Photo by George Lauby
A diagram of horse's muscles, posted online by a Bozeman, Montana ranch that provides horse care and therapy.
Logan County resident Karen Hough was astounded recently to find out that she had to be a veterinarian just to give a horse a massage.
Now she wants to change the state requirement.
Hough, 60, started messaging horses a few years ago. She enjoyed it. She practiced on horses around the area, sometimes offering her services to junior rodeo competitors.
Massages improve a horse’s mobility and frees up muscles. The neck, shoulders and back are loosened to improve jumping, bending, turning, and stopping, advocates say.
“You learn to feel where movement is hindered and release it,” the Prairie Winds school of equine massage in Ft. Collins says. “Your head learns what’s needed, your hands become skilled at facilitating changes and your heart soars with the feeling that you can truly make a difference in the life of these wonderful creatures.”
Hough read about massage and practiced, teaching herself. She also attended training when she could find classes, including a course in Chadron, where she earned a certification of instruction from a company based in Colorado. After that, she thought she was ready to start selling her horse massage services.
Hough checked with the Nebraska Department of Health and Human Services to see how to obtain a state license. To her dismay she learned that she had to be a veterinarian, which takes at least seven years of study and internships. By that time, she would be 67 years old and have a hefty loan for higher education to pay.
A couple weeks after she talked to HHS about a license, she received a threatening letter from HHS, ordering her to “cease and desist” from the “unlicensed practice of veterinary medicine.”
The letter said she could face up to 20 years in prison and a $25,000 fine.
The letter cited state statute 38-3312, which defines the practice of veterinary medicine. The definition includes the most obvious ways of practicing veterinary medicine, such as administering drugs and medicines, and the definition also includes "treating physical animal conditions, and administering any technique to help them physically or mentally."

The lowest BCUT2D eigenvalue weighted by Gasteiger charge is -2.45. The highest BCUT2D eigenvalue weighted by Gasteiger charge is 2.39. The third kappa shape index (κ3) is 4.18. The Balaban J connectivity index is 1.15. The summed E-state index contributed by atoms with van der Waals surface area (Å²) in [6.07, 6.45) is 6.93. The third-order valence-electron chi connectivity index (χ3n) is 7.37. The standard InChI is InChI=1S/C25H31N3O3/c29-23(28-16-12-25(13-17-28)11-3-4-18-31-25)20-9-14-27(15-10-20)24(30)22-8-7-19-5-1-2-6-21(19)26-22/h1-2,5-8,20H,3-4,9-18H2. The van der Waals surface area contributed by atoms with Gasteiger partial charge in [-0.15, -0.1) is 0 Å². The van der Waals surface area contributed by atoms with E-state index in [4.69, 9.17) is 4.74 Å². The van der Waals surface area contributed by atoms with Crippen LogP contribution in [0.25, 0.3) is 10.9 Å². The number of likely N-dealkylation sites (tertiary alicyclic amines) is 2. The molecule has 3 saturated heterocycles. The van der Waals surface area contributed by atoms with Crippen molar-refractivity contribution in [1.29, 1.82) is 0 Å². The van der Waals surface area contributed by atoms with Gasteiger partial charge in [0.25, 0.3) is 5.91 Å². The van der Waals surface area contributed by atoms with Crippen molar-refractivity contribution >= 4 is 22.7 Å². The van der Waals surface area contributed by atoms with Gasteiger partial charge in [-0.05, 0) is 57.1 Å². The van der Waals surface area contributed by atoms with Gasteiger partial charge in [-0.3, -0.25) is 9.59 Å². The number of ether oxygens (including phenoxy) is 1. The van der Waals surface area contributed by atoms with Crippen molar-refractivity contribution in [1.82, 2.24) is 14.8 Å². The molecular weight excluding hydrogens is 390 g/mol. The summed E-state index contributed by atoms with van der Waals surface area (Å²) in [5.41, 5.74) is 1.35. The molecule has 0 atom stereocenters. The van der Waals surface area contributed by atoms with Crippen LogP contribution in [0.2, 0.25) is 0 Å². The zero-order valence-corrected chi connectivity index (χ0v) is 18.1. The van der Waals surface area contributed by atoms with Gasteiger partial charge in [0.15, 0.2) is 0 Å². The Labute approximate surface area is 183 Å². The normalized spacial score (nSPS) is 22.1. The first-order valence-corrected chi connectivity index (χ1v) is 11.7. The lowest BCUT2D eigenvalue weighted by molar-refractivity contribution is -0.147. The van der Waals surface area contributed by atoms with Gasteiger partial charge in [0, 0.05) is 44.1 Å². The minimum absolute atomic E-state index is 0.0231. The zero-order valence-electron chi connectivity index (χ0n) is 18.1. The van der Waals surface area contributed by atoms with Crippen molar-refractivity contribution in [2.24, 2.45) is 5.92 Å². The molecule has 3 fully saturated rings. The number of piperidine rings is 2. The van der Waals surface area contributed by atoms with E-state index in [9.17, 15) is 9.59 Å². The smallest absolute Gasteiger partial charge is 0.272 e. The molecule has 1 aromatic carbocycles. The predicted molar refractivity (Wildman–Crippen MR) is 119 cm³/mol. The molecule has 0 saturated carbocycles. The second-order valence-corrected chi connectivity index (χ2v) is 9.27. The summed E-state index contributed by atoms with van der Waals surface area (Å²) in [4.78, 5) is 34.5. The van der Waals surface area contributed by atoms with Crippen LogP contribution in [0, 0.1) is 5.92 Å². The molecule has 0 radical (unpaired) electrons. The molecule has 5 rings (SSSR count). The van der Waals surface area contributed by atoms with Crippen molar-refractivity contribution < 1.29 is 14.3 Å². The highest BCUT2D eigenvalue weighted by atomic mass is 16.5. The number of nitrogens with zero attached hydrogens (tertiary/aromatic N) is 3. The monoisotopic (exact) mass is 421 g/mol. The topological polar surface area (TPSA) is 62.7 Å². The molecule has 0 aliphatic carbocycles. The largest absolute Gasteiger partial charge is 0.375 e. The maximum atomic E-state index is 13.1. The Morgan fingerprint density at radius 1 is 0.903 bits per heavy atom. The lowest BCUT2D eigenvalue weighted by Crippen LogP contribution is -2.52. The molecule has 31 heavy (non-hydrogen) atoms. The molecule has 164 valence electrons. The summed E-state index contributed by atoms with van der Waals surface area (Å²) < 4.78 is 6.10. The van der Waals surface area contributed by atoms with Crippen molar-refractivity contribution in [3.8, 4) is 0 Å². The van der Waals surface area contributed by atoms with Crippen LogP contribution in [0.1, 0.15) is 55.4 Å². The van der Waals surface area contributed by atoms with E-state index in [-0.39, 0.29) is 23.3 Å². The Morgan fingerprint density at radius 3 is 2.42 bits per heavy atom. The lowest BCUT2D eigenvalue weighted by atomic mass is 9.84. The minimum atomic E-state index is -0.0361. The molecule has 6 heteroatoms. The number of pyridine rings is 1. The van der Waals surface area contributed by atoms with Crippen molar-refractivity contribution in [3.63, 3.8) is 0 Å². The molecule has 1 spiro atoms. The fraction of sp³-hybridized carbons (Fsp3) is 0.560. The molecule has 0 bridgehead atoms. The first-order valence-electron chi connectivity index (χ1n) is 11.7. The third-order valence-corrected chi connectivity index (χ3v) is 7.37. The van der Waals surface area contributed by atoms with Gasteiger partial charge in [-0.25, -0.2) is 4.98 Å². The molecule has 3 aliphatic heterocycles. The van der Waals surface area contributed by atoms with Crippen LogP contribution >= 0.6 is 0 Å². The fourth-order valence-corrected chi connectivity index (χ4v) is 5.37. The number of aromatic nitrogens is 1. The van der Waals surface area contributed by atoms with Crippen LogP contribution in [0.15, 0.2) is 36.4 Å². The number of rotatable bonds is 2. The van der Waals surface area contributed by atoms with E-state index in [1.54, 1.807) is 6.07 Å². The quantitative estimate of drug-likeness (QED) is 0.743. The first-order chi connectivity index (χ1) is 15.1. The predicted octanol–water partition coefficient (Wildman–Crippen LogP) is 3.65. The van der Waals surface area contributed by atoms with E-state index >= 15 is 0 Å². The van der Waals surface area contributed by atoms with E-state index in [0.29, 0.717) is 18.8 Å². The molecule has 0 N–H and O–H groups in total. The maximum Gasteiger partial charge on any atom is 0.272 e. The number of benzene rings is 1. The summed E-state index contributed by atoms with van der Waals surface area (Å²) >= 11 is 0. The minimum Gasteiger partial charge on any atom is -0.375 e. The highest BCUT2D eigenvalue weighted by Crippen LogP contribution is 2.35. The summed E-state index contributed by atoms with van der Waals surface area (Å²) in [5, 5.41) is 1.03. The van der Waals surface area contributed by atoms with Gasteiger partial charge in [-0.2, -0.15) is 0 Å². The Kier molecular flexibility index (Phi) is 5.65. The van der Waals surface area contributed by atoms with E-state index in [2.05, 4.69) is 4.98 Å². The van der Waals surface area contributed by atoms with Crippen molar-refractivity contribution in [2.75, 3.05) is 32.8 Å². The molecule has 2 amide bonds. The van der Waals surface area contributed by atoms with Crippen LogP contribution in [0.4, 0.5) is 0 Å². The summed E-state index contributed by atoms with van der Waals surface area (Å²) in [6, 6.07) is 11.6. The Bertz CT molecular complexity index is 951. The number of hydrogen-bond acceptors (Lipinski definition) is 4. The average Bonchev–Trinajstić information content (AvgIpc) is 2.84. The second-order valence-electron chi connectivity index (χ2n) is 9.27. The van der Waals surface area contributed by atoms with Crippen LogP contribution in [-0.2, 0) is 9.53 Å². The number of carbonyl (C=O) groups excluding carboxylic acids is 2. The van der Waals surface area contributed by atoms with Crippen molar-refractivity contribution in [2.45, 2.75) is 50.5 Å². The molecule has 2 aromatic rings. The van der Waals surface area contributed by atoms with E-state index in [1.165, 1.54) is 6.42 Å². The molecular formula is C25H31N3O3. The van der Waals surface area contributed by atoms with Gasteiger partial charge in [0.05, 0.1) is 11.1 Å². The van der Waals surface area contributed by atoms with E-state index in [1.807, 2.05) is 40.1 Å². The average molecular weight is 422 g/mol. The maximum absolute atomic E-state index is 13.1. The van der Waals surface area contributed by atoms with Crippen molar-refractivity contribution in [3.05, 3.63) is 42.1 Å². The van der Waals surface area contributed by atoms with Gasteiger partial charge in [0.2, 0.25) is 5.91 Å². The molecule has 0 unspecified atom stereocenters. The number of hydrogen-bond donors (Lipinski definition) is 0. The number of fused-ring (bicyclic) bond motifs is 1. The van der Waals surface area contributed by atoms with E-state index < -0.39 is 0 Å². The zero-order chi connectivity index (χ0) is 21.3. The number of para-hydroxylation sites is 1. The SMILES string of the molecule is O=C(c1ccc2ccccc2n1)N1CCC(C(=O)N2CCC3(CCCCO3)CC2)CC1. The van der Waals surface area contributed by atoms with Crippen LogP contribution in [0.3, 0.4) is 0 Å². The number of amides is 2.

The law also includes “render(ing) advice” in the definition.
The broadly worded definition includes giving a horse a massage, which potentially made her activities illegal.
She was ordered to quit.
“The Nebraska Board of Veterinary Medicine and Surgery orders you to cease and desist your activities of providing equine massages until such time as you have a valid license to practice veterinary medicine in the State of Nebraska,” the letter said.
That was too much.
“They told me I couldn’t give massages for money; I couldn’t do it for free and I couldn’t even tell friends how to do it,” she said.
“That last one really got to me,” she said. “To me, that is restricting my free speech.” Hough called the Nebraska Attorney General’s office and explained the situation. She was told the Attorney General defends and enforces existing laws, but doesn’t change laws.
She was advised to contact the Legislature where laws are written.
Hough called her state senator’s office – Sen. Deb Fischer, whose term will end in December.
Even though Fischer is leaving, her aide is helping Hough draft a change in the law and refer her to a senator who might be willing to sponsor the bill.
In doing research, Hough has found that 19 states allow equine massage therapy to be practiced without supervision or years of training, including states with lots of horses such as Colorado, Montana, Texas, California and the Dakotas.
She said another 16 states allow horse massage if a veterinarian oversees it.
Only five states have a law as strict as Nebraska’s.
At one time, Hough considered launching a lawsuit. She discovered that a similar suit in New Jersey was successful. In that case, the U.S. Department of Justice pressured state lawmakers to ease up, she said.
But she has decided against it.
“The government suing the government,” she said, “that would just create more expenses.”
Hough recently traveled 20 miles to have the chance to talk to Sen. Fischer about the situation, when Fischer stopped in Stapleton on a campaign swing for the U.S. Senate.
“I’m willing to work until I’m 70,” she told Fischer, “but under this law, I can’t.”
This report was first published in the July 18 print edition of the North Platte Bulletin.